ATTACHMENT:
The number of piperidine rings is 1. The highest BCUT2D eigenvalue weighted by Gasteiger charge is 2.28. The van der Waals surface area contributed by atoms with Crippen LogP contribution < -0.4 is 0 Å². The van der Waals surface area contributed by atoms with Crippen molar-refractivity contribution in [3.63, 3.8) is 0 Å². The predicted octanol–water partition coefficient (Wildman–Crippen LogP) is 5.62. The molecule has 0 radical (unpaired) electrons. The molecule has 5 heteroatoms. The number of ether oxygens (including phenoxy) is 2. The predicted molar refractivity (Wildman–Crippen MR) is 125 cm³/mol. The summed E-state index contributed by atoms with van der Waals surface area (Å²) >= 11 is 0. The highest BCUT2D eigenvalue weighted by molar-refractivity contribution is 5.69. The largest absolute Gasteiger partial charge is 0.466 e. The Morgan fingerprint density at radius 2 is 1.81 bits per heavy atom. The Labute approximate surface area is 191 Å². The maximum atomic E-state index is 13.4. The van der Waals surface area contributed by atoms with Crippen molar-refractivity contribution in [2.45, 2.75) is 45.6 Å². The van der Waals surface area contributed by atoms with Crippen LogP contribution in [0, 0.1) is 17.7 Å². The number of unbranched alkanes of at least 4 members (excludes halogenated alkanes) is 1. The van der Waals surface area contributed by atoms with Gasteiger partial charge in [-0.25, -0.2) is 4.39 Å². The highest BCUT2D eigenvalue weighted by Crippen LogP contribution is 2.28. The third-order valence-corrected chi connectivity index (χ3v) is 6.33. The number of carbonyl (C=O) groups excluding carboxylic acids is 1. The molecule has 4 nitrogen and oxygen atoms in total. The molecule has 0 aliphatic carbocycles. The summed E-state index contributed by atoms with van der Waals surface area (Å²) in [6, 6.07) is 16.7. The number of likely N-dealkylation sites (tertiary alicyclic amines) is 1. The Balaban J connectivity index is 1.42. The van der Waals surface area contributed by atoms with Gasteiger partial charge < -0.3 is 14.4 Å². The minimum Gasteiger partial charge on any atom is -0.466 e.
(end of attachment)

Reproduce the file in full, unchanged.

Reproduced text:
The number of piperidine rings is 1. The highest BCUT2D eigenvalue weighted by Gasteiger charge is 2.28. The van der Waals surface area contributed by atoms with Crippen LogP contribution < -0.4 is 0 Å². The van der Waals surface area contributed by atoms with Crippen molar-refractivity contribution in [3.63, 3.8) is 0 Å². The predicted octanol–water partition coefficient (Wildman–Crippen LogP) is 5.62. The molecule has 0 radical (unpaired) electrons. The molecule has 5 heteroatoms. The number of ether oxygens (including phenoxy) is 2. The predicted molar refractivity (Wildman–Crippen MR) is 125 cm³/mol. The summed E-state index contributed by atoms with van der Waals surface area (Å²) >= 11 is 0. The highest BCUT2D eigenvalue weighted by molar-refractivity contribution is 5.69. The largest absolute Gasteiger partial charge is 0.466 e. The Morgan fingerprint density at radius 2 is 1.81 bits per heavy atom. The Labute approximate surface area is 191 Å². The maximum atomic E-state index is 13.4. The van der Waals surface area contributed by atoms with Crippen molar-refractivity contribution in [2.45, 2.75) is 45.6 Å². The van der Waals surface area contributed by atoms with Crippen LogP contribution in [0, 0.1) is 17.7 Å². The number of unbranched alkanes of at least 4 members (excludes halogenated alkanes) is 1. The van der Waals surface area contributed by atoms with Gasteiger partial charge in [-0.25, -0.2) is 4.39 Å². The highest BCUT2D eigenvalue weighted by Crippen LogP contribution is 2.28. The third-order valence-corrected chi connectivity index (χ3v) is 6.33. The number of carbonyl (C=O) groups excluding carboxylic acids is 1. The molecule has 4 nitrogen and oxygen atoms in total. The molecule has 0 aliphatic carbocycles. The summed E-state index contributed by atoms with van der Waals surface area (Å²) in [6, 6.07) is 16.7. The number of likely N-dealkylation sites (tertiary alicyclic amines) is 1. The Balaban J connectivity index is 1.42. The van der Waals surface area contributed by atoms with Gasteiger partial charge < -0.3 is 14.4 Å². The minimum Gasteiger partial charge on any atom is -0.466 e.